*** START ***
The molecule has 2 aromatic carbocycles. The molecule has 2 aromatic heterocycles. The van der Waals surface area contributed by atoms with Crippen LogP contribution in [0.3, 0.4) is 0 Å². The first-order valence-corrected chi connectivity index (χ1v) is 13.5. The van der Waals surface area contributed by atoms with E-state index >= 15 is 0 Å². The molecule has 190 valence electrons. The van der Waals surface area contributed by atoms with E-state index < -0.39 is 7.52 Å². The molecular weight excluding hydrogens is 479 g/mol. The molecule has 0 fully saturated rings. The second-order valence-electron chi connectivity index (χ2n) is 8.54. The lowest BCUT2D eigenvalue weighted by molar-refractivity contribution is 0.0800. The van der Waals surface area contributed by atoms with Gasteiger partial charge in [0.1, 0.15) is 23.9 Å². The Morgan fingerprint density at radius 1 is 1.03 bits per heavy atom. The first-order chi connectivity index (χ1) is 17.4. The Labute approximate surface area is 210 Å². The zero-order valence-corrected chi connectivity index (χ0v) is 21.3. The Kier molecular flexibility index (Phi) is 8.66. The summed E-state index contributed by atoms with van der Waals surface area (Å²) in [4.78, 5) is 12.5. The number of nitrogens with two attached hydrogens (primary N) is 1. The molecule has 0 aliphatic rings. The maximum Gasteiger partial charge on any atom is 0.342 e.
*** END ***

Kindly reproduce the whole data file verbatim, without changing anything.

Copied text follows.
The molecule has 2 aromatic carbocycles. The molecule has 2 aromatic heterocycles. The van der Waals surface area contributed by atoms with Crippen LogP contribution in [0.3, 0.4) is 0 Å². The first-order valence-corrected chi connectivity index (χ1v) is 13.5. The van der Waals surface area contributed by atoms with E-state index >= 15 is 0 Å². The molecule has 190 valence electrons. The van der Waals surface area contributed by atoms with E-state index < -0.39 is 7.52 Å². The molecular weight excluding hydrogens is 479 g/mol. The molecule has 0 fully saturated rings. The second-order valence-electron chi connectivity index (χ2n) is 8.54. The lowest BCUT2D eigenvalue weighted by molar-refractivity contribution is 0.0800. The van der Waals surface area contributed by atoms with Gasteiger partial charge in [0.1, 0.15) is 23.9 Å². The Morgan fingerprint density at radius 1 is 1.03 bits per heavy atom. The first-order chi connectivity index (χ1) is 17.4. The Labute approximate surface area is 210 Å². The zero-order valence-corrected chi connectivity index (χ0v) is 21.3. The Kier molecular flexibility index (Phi) is 8.66. The summed E-state index contributed by atoms with van der Waals surface area (Å²) in [4.78, 5) is 12.5. The number of nitrogens with two attached hydrogens (primary N) is 1. The molecule has 0 aliphatic rings. The maximum Gasteiger partial charge on any atom is 0.342 e.